[00:03:31] Nicholas Ryder: That the fed and the monetary policy authorities, our objective has been, you know, this dual mandate of price, stability, and, um, promoting full employment and the price stability to them. They had defined that as, um, inflation at, or, you know, right around 2% per year. And, um, really coming out from. The global financial crisis of 2009, the fed hasn't even able to get, get inflation near that two number. It's constantly been somewhere one to 2%. So a lot of this chat, this focus was how do we push inflation back more towards our targeted two. Um, and keeping in mind all of this comes on on the heels, you know, the last 30 years is kind of great moderation where inflation has been very stable and under control, follows from the period of the much more tumultuous late 1960s into the early 1980s, where inflation was a very big problem, right? It was the zero kind of dubbed "The Great Inflation" where you had inflation in the seventies um, constantly above 5%. Um, I think for the decade average, somewhere in the high single digits, ultimately peaked out at 15%, almost in 1980, before Paul Volcker and the fed really took on this commitment to, to stifling off inflation. The medicine to do that was quite painful. And so a lot of people have these very painful memories of The Great Inflation Era, where, right, it was price spikes, commodity shortages, right. We all have seen the pictures or lived through the, you know, sitting in line, waiting for gas and, you know, being able to get gas based on, um, whether or not you had an odd and even number on the last, as the last digit of your license plate. Um, so the rationing and shortages that happen in. So, um, I think people are starting to have these fears that "are we headed back towards?"

[00:05:11] Nicholas Olesen: Yeah. And I think that like, that's, that's what we're hearing from clients. That's the main picture, if you will, that they're painting, which just says, "I'm hearing about inflation. I remember, or I've heard stories about the 70's into the 80's. What does that mean?" And I think one of the things, when you dive into the inflation number, everyone kind of has their spins on it, but the CPI number for all the conversations that people have about not liking it. It's a fair way of us gauging what inflation is, roughly.

What I'd love to do is just kind of say, okay, how did we get here? And then what's behind this big surge?

And just to put it a context here, we're recording this it's mid- November 2021. So we are coming off of, or, or still in whatever you want to say, pandemic life, and I think a lot of people are blaming that, but I'd love to kinda hear your take on that.

[00:06:01] Nicholas Ryder: Yeah. I, I think it's important again to remember this, that right. We've had this surge. We're up at 6% year over year. And it's just in such stark contrast to the lived experience really now for the last three decades for, for many of us, which has been the prime of our earning and spending years. Right. And so, um, naturally we've had kind of this shock to the system, so to speak that we've moved, um, you know, where we go from here, that'll be, be the open question and we can certainly get into that. But, you know, let's rewind and say, how do we get here? How do we get to the point where inflations, you know, 6% year over year?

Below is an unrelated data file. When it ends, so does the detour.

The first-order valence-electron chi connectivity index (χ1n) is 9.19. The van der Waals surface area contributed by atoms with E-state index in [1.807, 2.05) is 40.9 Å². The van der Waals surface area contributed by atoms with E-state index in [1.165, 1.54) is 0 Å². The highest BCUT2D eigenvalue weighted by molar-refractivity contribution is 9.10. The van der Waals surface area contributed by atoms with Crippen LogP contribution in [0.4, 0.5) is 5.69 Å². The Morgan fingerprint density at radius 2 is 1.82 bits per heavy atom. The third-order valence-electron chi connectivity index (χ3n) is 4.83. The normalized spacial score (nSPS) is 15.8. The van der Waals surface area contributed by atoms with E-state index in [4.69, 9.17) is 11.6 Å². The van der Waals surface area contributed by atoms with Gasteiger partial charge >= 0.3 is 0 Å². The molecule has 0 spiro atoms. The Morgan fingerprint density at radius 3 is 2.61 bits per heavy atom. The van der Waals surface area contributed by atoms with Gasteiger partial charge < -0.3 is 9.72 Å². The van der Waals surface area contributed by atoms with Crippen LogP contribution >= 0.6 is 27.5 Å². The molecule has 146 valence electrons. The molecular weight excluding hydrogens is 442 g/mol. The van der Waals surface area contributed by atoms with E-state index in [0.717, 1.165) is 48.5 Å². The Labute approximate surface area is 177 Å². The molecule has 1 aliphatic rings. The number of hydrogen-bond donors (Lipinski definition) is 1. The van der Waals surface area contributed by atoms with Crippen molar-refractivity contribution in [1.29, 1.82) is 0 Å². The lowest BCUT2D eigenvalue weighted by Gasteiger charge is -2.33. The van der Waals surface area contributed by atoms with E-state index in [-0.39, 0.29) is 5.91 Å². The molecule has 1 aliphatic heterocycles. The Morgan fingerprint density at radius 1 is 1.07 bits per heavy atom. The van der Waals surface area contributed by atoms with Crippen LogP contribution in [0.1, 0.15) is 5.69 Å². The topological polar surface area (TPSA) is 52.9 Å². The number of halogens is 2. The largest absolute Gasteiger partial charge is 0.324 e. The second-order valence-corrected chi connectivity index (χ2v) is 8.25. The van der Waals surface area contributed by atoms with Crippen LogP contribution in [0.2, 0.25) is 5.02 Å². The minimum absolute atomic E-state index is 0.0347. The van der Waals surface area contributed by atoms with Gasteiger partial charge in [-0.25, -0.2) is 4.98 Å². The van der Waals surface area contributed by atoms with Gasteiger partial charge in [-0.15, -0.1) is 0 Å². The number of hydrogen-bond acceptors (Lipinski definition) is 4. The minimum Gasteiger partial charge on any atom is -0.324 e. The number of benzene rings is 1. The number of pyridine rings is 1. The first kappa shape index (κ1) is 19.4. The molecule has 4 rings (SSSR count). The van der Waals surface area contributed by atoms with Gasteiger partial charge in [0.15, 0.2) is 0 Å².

Um, I think the short answer is, you know, in one word COVID. Um, now let's elaborate on that a little more.

I, I think there's this combined effect of the health crisis itself in then, you know, not making a value judgment or not debating the merits of some of this, but then it was the policy responses that followed the health crisis. And so the policy responses, you know, in terms of to control the spread of the virus and, you know, uh, promote public health as well as then to deal with the economic fallout of, of some of those actions.

But when we think about it, what's kind of, again, at the highest macro level, Econ 101 type stuff here. Price of any good or service is going to be a function of two factors, right. The supply of that good. And the demand for that good. And so that all applied to individual goods and services, but then also you can think about that as applying at the, the, the aggregate level to, you know, the core price index, um, or the consumer price index.

And so, you know, to, to kind of summarize what's what happened is right COVID plus the policy responses, have effectively resulted in this big surge in demand. Um, people have more money in their pockets and are spending it. And there's this compositional effect, right? We've had some shifting from spending on services to goods as people haven't been going out. Yup. Repairs to the home, making your home life better electronic, right? All of these things. So some shifting in the competition, but in aggregate demand, or the amount of money being spent is it's pretty considerably up over the last now two years. And at the same time you've had supply, that's been insufficient obviously to meet that demand and so you've seen pricing prices.

Depending what you're looking at sometimes supply is still below 2019 baseline levels. Sometimes supply has expanded and either case supply hasn't expanded enough to meet this surge in demand.

Yeah, we can go back and, you know, to put more minoosh on it. Right? Like, let's talk about some of the details, right?

Policy response initially. We all go back now to the kind of what's the dark days of March of 2020, right?

[00:08:40] Nicholas Olesen: Yep.

[00:08:41] Nicholas Ryder: Lock downs, restrictions on activity.